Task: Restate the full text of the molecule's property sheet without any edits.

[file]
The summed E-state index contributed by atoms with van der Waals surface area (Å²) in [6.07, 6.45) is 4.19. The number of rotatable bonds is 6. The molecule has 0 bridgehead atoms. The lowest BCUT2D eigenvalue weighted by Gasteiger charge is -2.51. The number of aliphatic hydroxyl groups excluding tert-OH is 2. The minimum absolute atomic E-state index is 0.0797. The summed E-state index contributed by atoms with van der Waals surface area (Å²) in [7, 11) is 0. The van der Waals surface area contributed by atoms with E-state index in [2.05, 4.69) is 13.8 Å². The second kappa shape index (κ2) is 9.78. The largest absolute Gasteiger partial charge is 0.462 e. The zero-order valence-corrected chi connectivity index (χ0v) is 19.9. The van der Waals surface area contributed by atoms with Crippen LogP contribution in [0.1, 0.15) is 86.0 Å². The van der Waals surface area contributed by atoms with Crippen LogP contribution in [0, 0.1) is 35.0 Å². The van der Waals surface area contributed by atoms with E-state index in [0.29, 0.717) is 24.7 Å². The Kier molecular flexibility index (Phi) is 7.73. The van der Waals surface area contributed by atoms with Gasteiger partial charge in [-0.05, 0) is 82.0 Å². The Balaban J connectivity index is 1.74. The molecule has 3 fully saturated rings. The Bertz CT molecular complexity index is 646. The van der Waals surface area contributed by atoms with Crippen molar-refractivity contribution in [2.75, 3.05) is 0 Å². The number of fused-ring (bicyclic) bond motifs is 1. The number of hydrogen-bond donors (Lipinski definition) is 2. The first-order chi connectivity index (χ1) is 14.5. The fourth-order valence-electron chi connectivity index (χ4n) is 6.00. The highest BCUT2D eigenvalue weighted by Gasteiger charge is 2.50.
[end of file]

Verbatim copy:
The summed E-state index contributed by atoms with van der Waals surface area (Å²) in [6.07, 6.45) is 4.19. The number of rotatable bonds is 6. The molecule has 0 bridgehead atoms. The lowest BCUT2D eigenvalue weighted by Gasteiger charge is -2.51. The number of aliphatic hydroxyl groups excluding tert-OH is 2. The minimum absolute atomic E-state index is 0.0797. The summed E-state index contributed by atoms with van der Waals surface area (Å²) in [7, 11) is 0. The van der Waals surface area contributed by atoms with E-state index in [2.05, 4.69) is 13.8 Å². The second kappa shape index (κ2) is 9.78. The largest absolute Gasteiger partial charge is 0.462 e. The zero-order valence-corrected chi connectivity index (χ0v) is 19.9. The van der Waals surface area contributed by atoms with Crippen LogP contribution in [0.1, 0.15) is 86.0 Å². The van der Waals surface area contributed by atoms with Crippen LogP contribution in [0, 0.1) is 35.0 Å². The van der Waals surface area contributed by atoms with E-state index in [0.29, 0.717) is 24.7 Å². The Kier molecular flexibility index (Phi) is 7.73. The van der Waals surface area contributed by atoms with Gasteiger partial charge in [-0.05, 0) is 82.0 Å². The Balaban J connectivity index is 1.74. The molecule has 3 fully saturated rings. The Bertz CT molecular complexity index is 646. The van der Waals surface area contributed by atoms with Crippen molar-refractivity contribution in [2.75, 3.05) is 0 Å². The number of fused-ring (bicyclic) bond motifs is 1. The number of hydrogen-bond donors (Lipinski definition) is 2. The first-order chi connectivity index (χ1) is 14.5. The fourth-order valence-electron chi connectivity index (χ4n) is 6.00. The highest BCUT2D eigenvalue weighted by Gasteiger charge is 2.50.